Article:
Updated 10/24/11 to add Herkimer and Schoharie counties.
Updated 10/11/11 to add Fulton county.
Updated 10/5/11 to add Oneida, Orange and Ulster counties.
Updated 9/20/11 to add Chemung and Schenectady counties.

NY-2011-36, Sept. 14, 2011

NEW YORK — Victims of the remnants of Tropical Storm Lee that began on Sept. 7, 2011 in parts of New York State may qualify for tax relief from the Internal Revenue Service.

The President has declared the following counties a federal disaster area: Broome, Chemung, Chenango, Delaware, Fulton, Herkimer Oneida, Orange, Otsego, Schenectady, Schoharie, Tioga and Ulster. Individuals who reside or have a business in these counties may qualify for tax relief.

The declaration permits the IRS to postpone certain deadlines for taxpayers who reside or have a business in the disaster area. For instance, certain deadlines falling on or after Sept. 7, and on or before Oct. 31, have been postponed to Oct. 31, 2011. This includes corporations and other businesses that previously obtained an extension until Sept. 15 to file their 2010 returns, and individuals and businesses that received a similar extension until Oct. 17. It also includes the estimated tax payment for the third quarter, normally due Sept. 15.

In addition, the IRS is waiving the failure-to-deposit penalties for employment and excise tax deposits due on or after Sept. 7, and on or before Sept. 22, as long as the deposits are made by Sept. 22, 2011.

If an affected taxpayer receives a penalty notice from the IRS, the taxpayer should call the telephone number on the notice to have the IRS abate any interest and any late filing or late payment penalties that would otherwise apply. Penalties or interest will be abated only for taxpayers who have an original or extended filing, payment or deposit due date, including an extended filing or payment due date, that falls within the postponement period.

The IRS automatically identifies taxpayers located in the covered disaster area and applies automatic filing and payment relief. But affected taxpayers who reside or have a business located outside the covered disaster area must call the IRS disaster hotline at 1-866-562-5227 to request this tax relief.

Covered Disaster Area

The counties listed above constitute a covered disaster area for purposes of Treas. Reg. § 301.7508A-1(d)(2) and are entitled to the relief detailed below.

Affected Taxpayers

Taxpayers considered to be affected taxpayers eligible for the postponement of time to file returns, pay taxes and perform other time-sensitive acts are those taxpayers listed in Treas. Reg. § 301.7508A-1(d)(1), and include individuals who live, and businesses whose principal place of business is located, in the covered disaster area. Taxpayers not in the covered disaster area, but whose records necessary to meet a deadline listed in Treas. Reg. § 301.7508A-1(c) are in the covered disaster area, are also entitled to relief. In addition, all relief workers affiliated with a recognized government or philanthropic organization assisting in the relief activities in the covered disaster area and any individual visiting the covered disaster area who was killed or injured as a result of the disaster are entitled to relief.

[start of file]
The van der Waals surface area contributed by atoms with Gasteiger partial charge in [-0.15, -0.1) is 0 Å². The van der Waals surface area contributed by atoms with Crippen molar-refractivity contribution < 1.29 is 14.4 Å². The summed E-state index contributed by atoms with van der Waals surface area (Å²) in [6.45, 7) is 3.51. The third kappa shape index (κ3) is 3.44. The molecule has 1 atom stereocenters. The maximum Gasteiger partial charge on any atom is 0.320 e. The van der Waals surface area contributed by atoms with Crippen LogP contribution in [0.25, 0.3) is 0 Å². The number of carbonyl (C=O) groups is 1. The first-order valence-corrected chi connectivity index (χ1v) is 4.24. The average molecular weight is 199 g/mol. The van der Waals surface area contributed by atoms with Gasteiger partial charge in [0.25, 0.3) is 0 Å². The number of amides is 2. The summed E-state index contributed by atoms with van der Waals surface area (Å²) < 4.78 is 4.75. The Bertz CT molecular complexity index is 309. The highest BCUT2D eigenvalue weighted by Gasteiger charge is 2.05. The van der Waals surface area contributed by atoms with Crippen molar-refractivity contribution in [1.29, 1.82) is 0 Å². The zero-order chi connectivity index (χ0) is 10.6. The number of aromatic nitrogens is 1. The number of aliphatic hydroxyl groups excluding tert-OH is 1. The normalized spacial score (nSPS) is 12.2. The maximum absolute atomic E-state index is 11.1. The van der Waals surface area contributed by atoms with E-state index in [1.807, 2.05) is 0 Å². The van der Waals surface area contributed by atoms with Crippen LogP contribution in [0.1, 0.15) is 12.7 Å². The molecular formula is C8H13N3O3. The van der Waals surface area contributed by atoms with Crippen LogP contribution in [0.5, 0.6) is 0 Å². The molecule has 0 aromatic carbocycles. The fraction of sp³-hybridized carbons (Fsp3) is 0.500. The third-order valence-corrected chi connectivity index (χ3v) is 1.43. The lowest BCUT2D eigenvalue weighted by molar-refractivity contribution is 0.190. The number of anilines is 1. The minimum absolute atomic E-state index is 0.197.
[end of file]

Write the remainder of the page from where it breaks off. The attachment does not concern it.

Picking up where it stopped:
Grant of Relief

Under section 7508A, the IRS gives affected taxpayers until Oct. 31 to file most tax returns (including individual, corporate, and estate and trust income tax returns; partnership returns, S corporation returns, and trust returns; estate, gift, and generation-skipping transfer tax returns; and employment and certain excise tax returns), or to make tax payments, including estimated tax payments, that have either an original or extended due date occurring on or after Sept. 7 and on or before Oct. 31.

The IRS also gives affected taxpayers until Oct. 31 to perform other time-sensitive actions described in Treas. Reg. § 301.7508A-1(c)(1) and Rev. Proc. 2007-56, 2007-34 I.R.B. 388 (Aug. 20, 2007), that are due to be performed on or after Sept. 7 and on or before Oct. 31.

This relief also includes the filing of Form 5500 series returns, in the manner described in section 8 of Rev. Proc. 2007-56. The relief described in section 17 of Rev. Proc. 2007-56, pertaining to like-kind exchanges of property, also applies to certain taxpayers who are not otherwise affected taxpayers and may include acts required to be performed before or after the period above.

The postponement of time to file and pay does not apply to information returns in the W-2, 1098, 1099 series, or to Forms 1042-S or 8027. Penalties for failure to timely file information returns can be waived under existing procedures for reasonable cause. Likewise, the postponement does not apply to employment and excise tax deposits. The IRS, however, will abate penalties for failure to make timely employment and excise tax deposits due on or after Sept. 7 and on or before Sept. 22 provided the taxpayer makes these deposits by Sept. 22.

Casualty Losses

Affected taxpayers in a federally declared disaster area have the option of claiming disaster-related casualty losses on their federal income tax return for either this year or last year. Claiming the loss on an original or amended return for last year will get the taxpayer an earlier refund, but waiting to claim the loss on this year’s return could result in a greater tax saving, depending on other income factors.

Individuals may deduct personal property losses that are not covered by insurance or other reimbursements. For details, see Form 4684 and its instructions.

Affected taxpayers claiming the disaster loss on last year’s return should put the Disaster Designation “New York/Remnants of Tropical Storm Lee” at the top of the form so that the IRS can expedite the processing of the refund.

Other Relief

The IRS will waive the usual fees and expedite requests for copies of previously filed tax returns for affected taxpayers. Taxpayers should put the assigned Disaster Designation in red ink at the top of Form 4506, Request for Copy of Tax Return, or Form 4506-T, Request for Transcript of Tax Return, as appropriate, and submit it to the IRS.

Affected taxpayers who are contacted by the IRS on a collection or examination matter should explain how the disaster impacts them so that the IRS can provide appropriate consideration to their case.

Taxpayers may download forms and publications from the official IRS website, irs.gov, or order them by calling 1-800-TAX-FORM (1-800-829-3676). The IRS toll-free number for general tax questions is 1-800-829-1040.

Related Information

Page Last Reviewed or Updated: 26-Mar-2014